That's for the set-up. At that point I was hooked and at the same time worried, if these two men were friends already and the film was to consist of a cat-and-mouse chase with the hired killer Kinney (Ned Beatty), I'm not sure it could have maintained its rhythm and punchiness. But that was forgetting I was watching a Cassavetes and Falk movie and the experience reminded me of the days I was anticipating every new movie from the indie icon with thrills and excitement. The last classic Cassavetes I had seen was "Minnie and Moskowitz" so basically it took me 8 years to rediscover the spice of unpredictability and pre-written improvisation that govern his movies. Oh, it's an Elaine May movie alright but it's the closest to a Cassavetes' film I ever saw, one can even see it as a "Husbands" without Ben Gazzara.

Indeed, while Nicky is scared out of his wits and can beg for his life like a baby, he needs fresh air and gets out and then, he doesn't walk, he runs so fast that his friend can almost lose his track, that's pure Cassavetes, even men run like little boys playing, as if the possibility of death enhanced the exhilaration of life. And the personality of Nicky gradually recovers life and unveils his more complex, colorful and even at times disagreeable trait. There's something in Cassavetes that makes him so believable as a jerk and yet the film asks us to care for the life of someone who acted all his life and still acts like a prick, a man so self-absorbed he doesn't even show respect to the friend who's saving his skin... or is he?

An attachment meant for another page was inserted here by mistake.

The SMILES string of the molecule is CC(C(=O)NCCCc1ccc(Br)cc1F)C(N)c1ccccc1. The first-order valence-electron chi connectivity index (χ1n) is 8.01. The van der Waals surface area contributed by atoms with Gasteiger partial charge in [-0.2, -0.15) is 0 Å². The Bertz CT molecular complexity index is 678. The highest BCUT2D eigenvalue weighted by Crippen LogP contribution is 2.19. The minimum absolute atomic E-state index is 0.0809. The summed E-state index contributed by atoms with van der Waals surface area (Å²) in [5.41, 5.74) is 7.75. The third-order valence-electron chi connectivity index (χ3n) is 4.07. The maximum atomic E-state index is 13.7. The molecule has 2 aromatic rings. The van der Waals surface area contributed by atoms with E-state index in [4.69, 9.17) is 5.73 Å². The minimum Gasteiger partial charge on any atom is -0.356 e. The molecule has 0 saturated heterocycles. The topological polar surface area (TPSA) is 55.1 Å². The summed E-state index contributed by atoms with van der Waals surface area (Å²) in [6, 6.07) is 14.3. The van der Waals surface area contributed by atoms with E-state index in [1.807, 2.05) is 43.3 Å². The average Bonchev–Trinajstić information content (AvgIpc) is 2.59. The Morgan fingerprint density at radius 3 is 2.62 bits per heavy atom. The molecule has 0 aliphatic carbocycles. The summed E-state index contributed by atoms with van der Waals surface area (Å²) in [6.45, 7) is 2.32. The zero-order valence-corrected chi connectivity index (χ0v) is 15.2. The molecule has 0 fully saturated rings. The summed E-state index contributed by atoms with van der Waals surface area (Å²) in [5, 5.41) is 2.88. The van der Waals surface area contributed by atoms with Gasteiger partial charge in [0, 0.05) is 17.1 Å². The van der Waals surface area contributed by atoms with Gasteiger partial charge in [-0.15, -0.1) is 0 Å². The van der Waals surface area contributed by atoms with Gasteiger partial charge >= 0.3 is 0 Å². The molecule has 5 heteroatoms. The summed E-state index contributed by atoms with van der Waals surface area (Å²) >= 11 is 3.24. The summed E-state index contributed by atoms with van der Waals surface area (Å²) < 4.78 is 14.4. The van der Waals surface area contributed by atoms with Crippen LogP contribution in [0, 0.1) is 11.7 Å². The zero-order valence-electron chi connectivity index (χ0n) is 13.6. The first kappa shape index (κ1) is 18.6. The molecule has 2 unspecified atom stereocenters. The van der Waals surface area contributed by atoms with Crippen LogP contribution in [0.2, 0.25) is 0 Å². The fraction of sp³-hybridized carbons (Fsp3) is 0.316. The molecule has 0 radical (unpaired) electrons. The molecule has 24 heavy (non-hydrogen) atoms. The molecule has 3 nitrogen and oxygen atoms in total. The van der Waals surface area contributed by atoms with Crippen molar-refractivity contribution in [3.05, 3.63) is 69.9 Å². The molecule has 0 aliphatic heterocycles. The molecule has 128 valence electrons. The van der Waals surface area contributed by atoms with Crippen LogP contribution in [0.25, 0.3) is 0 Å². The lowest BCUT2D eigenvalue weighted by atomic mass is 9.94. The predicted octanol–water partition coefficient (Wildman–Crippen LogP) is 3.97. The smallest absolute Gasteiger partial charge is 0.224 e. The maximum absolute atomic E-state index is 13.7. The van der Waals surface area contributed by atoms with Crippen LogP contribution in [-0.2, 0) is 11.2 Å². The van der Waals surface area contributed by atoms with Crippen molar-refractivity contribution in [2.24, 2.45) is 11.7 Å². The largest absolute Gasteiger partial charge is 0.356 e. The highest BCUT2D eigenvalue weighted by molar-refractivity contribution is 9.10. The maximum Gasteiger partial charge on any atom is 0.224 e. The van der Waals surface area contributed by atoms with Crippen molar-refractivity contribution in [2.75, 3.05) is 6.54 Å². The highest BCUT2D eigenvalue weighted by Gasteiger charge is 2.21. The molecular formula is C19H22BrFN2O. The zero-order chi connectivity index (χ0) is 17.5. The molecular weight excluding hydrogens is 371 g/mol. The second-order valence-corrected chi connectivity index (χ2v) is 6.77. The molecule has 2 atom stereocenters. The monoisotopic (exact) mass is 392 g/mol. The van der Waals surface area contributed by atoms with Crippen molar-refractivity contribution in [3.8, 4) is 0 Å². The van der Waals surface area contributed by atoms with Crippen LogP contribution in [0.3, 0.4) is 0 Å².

Even that would've been too simplistic, they're two in the film and while I was seeing Mickey making constant phone calls and being genuinely annoyed when Nicky suddenly leaves one bar, starts a brawl in another, insults a bus driver or decides to visit a cemetery, I was wondering why I was lead to believe that Nicky is selling his friend. Ironically, the one answers our suspicion is Nicky. And if Mickey was to be a traitor, after all it's a mob picture and it's got to come from your best friend, maybe the point is to see the traitor redeeming himself and helping his friend after all, but Nicky isn't the kind of guy easy to like. Mikey is no saint either but Cassavetes is at his Cassavetest in a non-Cassavetes movie.

This is indeed the closest to his cinema-verité style a film could ever come to, a vitriolic friendship confronted to the imminence of death. Sometimes, both truly behave like they're on the run, looking for a place to hide or to be safe, sometimes, we can even tell that death offers them moments of insightful meditation, even a joke in a cemetery carries deep resonances. Finally, we have finally a last confrontation where Mickey lets his feeling out and comes to term with Nicky in an authentically disturbing moment that sealed the final act.